For years now, I’ve been saying that there appears to be almost an inverse relationship between educational funding and actual results — that the more we spend, the worse the test scores. My main evidence has been anecdotal, mainly citing the per-student expenditure of New Hampshire versus Massachusetts and other exemplars, such as New York City or Washington, DC. But I never bothered to take a very hard look at the matter.
Well, graphmeister (and Guest Wizbanger Emeritus) Will Franklin turned his keen analytical mind to that very issue recently — and found statistical proof to what I’d known intuitively.
Now, obviously, the ‘reductio ad absurdum” argument is that if we spend nothing on education, we’ll have a generation of geniuses, but I think Will’s observation should take a bit of wind out of the sails of those who think that solving the problems of education is simply a matter of throwing more and more money at it.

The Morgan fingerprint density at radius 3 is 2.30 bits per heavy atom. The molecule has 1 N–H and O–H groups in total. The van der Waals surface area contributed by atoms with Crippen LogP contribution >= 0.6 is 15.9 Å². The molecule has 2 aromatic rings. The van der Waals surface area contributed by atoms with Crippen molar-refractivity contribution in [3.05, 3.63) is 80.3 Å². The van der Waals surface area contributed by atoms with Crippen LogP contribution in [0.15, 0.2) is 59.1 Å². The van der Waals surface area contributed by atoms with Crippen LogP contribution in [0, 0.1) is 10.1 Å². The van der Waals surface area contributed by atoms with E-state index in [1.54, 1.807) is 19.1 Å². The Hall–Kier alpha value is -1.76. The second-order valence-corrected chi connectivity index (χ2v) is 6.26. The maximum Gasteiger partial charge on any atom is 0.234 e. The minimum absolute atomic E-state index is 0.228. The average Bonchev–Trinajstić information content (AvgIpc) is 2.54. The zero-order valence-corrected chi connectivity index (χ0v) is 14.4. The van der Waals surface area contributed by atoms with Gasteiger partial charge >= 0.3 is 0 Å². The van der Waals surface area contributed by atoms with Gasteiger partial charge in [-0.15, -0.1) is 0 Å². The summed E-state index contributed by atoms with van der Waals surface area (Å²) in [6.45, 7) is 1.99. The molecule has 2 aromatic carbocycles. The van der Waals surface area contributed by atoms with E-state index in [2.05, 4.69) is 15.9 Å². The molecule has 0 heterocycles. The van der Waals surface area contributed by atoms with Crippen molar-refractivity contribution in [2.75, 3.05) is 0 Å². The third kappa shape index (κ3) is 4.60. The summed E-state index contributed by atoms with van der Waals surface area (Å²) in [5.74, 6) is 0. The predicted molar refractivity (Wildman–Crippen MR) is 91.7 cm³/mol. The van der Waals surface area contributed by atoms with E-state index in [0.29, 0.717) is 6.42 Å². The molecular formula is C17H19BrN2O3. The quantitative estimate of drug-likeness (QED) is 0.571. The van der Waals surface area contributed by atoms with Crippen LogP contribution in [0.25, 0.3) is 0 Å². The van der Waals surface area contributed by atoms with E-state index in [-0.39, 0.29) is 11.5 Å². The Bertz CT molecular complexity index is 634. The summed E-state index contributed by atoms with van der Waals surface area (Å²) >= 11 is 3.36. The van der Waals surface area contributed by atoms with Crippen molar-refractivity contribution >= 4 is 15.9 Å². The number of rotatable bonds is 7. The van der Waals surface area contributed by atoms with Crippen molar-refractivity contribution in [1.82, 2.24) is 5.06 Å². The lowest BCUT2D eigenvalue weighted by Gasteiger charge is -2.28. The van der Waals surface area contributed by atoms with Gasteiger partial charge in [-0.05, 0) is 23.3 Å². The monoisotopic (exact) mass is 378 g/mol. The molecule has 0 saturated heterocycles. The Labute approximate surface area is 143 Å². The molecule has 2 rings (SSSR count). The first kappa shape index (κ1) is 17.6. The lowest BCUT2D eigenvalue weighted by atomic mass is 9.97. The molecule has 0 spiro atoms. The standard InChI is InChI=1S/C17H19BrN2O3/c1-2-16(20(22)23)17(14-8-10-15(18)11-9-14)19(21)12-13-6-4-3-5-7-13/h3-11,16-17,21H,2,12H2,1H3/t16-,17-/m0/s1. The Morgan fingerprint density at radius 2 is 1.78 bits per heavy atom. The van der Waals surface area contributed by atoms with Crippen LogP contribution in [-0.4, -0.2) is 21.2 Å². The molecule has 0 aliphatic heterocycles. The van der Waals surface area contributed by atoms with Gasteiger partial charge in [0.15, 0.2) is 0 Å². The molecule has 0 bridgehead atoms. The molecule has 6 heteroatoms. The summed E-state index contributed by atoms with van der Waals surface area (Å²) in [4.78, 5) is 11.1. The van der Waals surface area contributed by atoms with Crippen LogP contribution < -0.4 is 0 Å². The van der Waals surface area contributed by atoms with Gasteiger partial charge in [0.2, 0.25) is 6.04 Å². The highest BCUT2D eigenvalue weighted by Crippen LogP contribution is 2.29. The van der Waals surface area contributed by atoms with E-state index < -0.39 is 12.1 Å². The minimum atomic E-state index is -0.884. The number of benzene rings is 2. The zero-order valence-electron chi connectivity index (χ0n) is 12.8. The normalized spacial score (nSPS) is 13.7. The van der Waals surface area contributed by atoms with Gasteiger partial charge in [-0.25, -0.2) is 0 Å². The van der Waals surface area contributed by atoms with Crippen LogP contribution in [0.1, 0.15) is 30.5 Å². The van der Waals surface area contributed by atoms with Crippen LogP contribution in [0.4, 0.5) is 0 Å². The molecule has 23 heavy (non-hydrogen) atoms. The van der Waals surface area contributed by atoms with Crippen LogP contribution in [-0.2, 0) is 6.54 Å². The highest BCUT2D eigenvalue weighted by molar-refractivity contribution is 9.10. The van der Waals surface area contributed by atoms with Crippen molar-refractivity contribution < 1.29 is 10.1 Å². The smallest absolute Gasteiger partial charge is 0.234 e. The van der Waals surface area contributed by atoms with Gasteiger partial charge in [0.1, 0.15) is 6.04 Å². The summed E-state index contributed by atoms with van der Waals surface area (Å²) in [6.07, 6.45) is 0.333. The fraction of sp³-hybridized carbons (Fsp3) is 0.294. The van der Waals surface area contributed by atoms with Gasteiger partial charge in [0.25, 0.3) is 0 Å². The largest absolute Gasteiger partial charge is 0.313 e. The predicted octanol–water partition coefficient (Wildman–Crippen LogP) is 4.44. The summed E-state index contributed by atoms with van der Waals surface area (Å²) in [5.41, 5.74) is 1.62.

Thank you, Will, and welcome back to regular blogging. Your keen intellect and ability to explain complex matters in readily-grasped terms and clear charts and graphs have been sorely missed indeed.